Brown Marmorated Stink Bug

Symptoms of Brown Marmorated Stink Bug

  • Brown marmorated stink bug (BMSB) cause damage by injecting saliva and then ingesting the liquefied plant material during fruit and seed development and maturation

Brown Marmorated Stink Bug damage to an apple

Damage to fruit

Brown Marmorated Stink Bug damage to soybeans

Damage to soybeans

Brown Marmorated Stink Bug damage to corn

Damage to corn

Impact on Crops

  • Soybeans are vulnerable to yield loss after R3 and may develop green stems and mature improperly. Seed quality can be negatively impacted
  • Insect is a threat to sweet corn industry but also feeds and can reproduce on field corn
  • Stink bug presence may make silage unpalatable to cattle
  • Feeding injury on corn ears may increase potential for ear molds and can impact grain quality

Stink bugs feeding on corn ears
Brown marmorated stink bug feeding injury to soybean leaf


  1. Brown marmorated stink bug (BMSB) has distinct double white band on antennae (top image below). On brown stink bug (BSB), the white band is single or nonexistent (bottom image below).
  2. Brown marmorated stink bug has a broad white pattern on abdomen (top image below). Pattern is narrow on brown stink bug (bottom image below).
  3. Brown marmorated stink bug has red compound and simple eyes (top image below). Brown stink bug has brown or black eyes (bottom image below).

Brown marmorated stink bug

Brown marmorated stink bug (BMSB) – Halyomorpha halys

Brown stink bug

Brown stink bug (BSB) – Euschistus sp.

Pest Facts

  • Scientific name is Halyomorpha halys
  • Introduced to mid-Atlantic region of the U.S. in the late 1990s from Asia
  • Is a strong flyer, allowing it to disperse broadly across the U.S. Has been found in all states east of the Mississippi River and also Minnesota, Iowa, Nebraska, Arizona, California and Washington
  • May not develop as a significant pest until 5 or more years after detection in a region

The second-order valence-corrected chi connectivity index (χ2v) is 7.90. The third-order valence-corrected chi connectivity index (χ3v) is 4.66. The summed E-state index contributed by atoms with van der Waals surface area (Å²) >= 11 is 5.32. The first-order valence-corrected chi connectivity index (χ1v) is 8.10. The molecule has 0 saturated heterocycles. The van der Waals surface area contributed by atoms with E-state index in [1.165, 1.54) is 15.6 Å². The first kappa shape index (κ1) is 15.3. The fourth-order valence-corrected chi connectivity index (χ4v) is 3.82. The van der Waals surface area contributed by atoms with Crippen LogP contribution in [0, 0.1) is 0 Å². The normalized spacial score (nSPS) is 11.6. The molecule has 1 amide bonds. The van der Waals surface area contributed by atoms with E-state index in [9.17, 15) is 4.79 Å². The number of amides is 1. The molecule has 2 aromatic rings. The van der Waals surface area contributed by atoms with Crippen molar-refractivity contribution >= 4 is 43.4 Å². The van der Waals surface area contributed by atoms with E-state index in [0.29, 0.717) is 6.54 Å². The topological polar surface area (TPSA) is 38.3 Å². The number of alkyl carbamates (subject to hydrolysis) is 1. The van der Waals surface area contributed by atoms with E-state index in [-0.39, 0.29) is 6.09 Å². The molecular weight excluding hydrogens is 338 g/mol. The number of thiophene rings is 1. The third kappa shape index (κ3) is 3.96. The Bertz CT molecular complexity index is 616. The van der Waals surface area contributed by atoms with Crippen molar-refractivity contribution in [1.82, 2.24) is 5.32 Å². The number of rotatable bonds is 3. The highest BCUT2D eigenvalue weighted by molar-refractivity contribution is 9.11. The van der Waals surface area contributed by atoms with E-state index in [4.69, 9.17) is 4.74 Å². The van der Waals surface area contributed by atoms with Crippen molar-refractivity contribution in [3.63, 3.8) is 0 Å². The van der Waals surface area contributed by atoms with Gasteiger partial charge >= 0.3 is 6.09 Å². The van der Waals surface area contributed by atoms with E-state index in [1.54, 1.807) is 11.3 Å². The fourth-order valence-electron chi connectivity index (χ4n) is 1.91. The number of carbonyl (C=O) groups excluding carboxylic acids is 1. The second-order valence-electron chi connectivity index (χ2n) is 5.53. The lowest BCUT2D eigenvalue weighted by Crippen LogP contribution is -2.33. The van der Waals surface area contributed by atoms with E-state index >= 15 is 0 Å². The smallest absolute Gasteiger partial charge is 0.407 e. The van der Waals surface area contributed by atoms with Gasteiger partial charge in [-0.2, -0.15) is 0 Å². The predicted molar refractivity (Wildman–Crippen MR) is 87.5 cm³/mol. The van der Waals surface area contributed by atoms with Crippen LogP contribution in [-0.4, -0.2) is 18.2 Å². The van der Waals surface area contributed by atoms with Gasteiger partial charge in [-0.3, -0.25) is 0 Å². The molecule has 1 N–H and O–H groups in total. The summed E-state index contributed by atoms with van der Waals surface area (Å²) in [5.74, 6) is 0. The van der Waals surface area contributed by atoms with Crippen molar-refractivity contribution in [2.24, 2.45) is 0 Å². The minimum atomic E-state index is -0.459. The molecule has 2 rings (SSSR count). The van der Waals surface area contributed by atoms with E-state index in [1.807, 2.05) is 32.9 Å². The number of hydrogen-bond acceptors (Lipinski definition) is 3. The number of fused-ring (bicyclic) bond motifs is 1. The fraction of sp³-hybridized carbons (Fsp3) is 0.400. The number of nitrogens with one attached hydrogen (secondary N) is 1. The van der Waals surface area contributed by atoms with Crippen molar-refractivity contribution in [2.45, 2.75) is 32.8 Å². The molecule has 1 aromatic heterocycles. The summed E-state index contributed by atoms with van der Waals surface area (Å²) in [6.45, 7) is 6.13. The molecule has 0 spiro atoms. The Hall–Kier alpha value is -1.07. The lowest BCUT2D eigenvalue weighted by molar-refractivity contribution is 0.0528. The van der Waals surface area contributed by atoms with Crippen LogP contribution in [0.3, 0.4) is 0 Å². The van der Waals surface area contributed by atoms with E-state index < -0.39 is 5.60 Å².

• Hosts include more than 20 tree, shrub and small fruit species, and many vegetables and field crops, including corn and soybeans. May be highly destructive to crops
  • Typical of other stink bugs, BMSB emits a pungent odor when disturbed
  • Few natural enemies exist in North America; insect is distasteful to predators

Brown Marmorated Stink Bug Life Cycle

  • Develop with incomplete metamorphosis - egg, five instars and adult stage
  • Eggs are shaped like a beer barrel, laid in clusters
  • Brown to black nymphs congregate after hatching
  • Nymphs lack fully developed wings

Brown Marmorated Stink Bug Life Cycle

Management Considerations

  • Scout soybeans from R2 till mid-August
  • Scout especially field edges and treat them separately if warranted (see photo below)
  • In soybean the threshold is 2.5 to 3.5 BMSB every 15 sweeps
  • Populations will be highest at dusk and dawn, and reinvasion is possible after a pesticide treatment
  • Many insecticides are labeled for stink bug control, however, BMSB may be more tolerant of many pesticides than other stinkbugs
  • Nymphs are more sensitive to insecticides than adults
  • Check local control recommendations and always read and follow label instructions

Green soybeans along field edge showing delayed maturity due to BSMB feeding.

Green soybeans along field edge showing delayed maturity (green stem syndrome) due to brown marmorated stink bug feeding.

Further Reference

Image credits:

  • Rutgers University
  • Dr. Galen Dively, University of Maryland
  • Drs. Tracy Leskey & Jeff Wildonger, USDA-ARS
  • Dr. Marlin Rice, Pioneer Hi-Bred
  • Dr. Doug Inkley, NWF